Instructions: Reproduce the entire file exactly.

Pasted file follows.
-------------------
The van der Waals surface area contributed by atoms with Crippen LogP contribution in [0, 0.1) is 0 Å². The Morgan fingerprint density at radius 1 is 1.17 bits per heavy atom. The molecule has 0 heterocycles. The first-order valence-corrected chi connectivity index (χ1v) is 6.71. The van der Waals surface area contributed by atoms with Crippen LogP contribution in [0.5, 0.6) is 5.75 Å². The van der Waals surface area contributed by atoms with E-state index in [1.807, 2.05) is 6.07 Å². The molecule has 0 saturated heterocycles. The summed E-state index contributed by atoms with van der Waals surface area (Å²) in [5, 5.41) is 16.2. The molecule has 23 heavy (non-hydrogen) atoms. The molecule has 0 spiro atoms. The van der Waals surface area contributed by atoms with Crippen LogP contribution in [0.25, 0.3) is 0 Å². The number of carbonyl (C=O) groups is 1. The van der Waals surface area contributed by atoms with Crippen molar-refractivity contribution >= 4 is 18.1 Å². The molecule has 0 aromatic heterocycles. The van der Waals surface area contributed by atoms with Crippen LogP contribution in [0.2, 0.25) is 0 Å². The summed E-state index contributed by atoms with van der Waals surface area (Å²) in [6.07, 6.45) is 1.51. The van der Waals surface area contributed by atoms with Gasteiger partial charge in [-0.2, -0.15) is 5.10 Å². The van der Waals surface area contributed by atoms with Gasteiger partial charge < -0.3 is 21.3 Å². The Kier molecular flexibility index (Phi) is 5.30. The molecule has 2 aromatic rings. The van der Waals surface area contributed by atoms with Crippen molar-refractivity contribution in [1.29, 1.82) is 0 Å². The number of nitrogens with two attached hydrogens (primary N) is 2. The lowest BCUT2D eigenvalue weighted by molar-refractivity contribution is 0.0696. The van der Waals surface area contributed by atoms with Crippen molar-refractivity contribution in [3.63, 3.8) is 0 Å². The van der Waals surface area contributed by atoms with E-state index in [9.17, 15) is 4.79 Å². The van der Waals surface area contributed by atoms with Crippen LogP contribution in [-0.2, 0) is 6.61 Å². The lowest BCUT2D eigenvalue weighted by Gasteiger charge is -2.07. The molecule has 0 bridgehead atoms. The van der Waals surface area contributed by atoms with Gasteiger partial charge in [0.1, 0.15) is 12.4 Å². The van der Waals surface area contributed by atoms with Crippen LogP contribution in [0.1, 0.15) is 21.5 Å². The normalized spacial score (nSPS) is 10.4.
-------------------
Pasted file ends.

The van der Waals surface area contributed by atoms with Crippen LogP contribution in [0, 0.1) is 0 Å². The Morgan fingerprint density at radius 1 is 1.17 bits per heavy atom. The molecule has 0 heterocycles. The first-order valence-corrected chi connectivity index (χ1v) is 6.71. The van der Waals surface area contributed by atoms with Crippen LogP contribution in [0.5, 0.6) is 5.75 Å². The van der Waals surface area contributed by atoms with E-state index in [1.807, 2.05) is 6.07 Å². The molecule has 0 saturated heterocycles. The summed E-state index contributed by atoms with van der Waals surface area (Å²) in [5, 5.41) is 16.2. The molecule has 23 heavy (non-hydrogen) atoms. The molecule has 0 spiro atoms. The van der Waals surface area contributed by atoms with Crippen LogP contribution in [0.25, 0.3) is 0 Å². The number of carbonyl (C=O) groups is 1. The van der Waals surface area contributed by atoms with Crippen molar-refractivity contribution >= 4 is 18.1 Å². The molecule has 0 aromatic heterocycles. The van der Waals surface area contributed by atoms with Crippen LogP contribution in [0.2, 0.25) is 0 Å². The summed E-state index contributed by atoms with van der Waals surface area (Å²) in [6.07, 6.45) is 1.51. The van der Waals surface area contributed by atoms with Gasteiger partial charge in [-0.2, -0.15) is 5.10 Å². The van der Waals surface area contributed by atoms with Gasteiger partial charge < -0.3 is 21.3 Å². The Kier molecular flexibility index (Phi) is 5.30. The molecule has 2 aromatic rings. The van der Waals surface area contributed by atoms with Crippen molar-refractivity contribution in [1.29, 1.82) is 0 Å². The number of nitrogens with two attached hydrogens (primary N) is 2. The lowest BCUT2D eigenvalue weighted by molar-refractivity contribution is 0.0696. The van der Waals surface area contributed by atoms with Crippen molar-refractivity contribution in [3.63, 3.8) is 0 Å². The van der Waals surface area contributed by atoms with E-state index in [9.17, 15) is 4.79 Å². The van der Waals surface area contributed by atoms with Crippen LogP contribution in [-0.2, 0) is 6.61 Å². The lowest BCUT2D eigenvalue weighted by Gasteiger charge is -2.07. The molecule has 0 bridgehead atoms. The van der Waals surface area contributed by atoms with Gasteiger partial charge in [0.1, 0.15) is 12.4 Å². The van der Waals surface area contributed by atoms with Crippen LogP contribution in [0.1, 0.15) is 21.5 Å². The normalized spacial score (nSPS) is 10.4.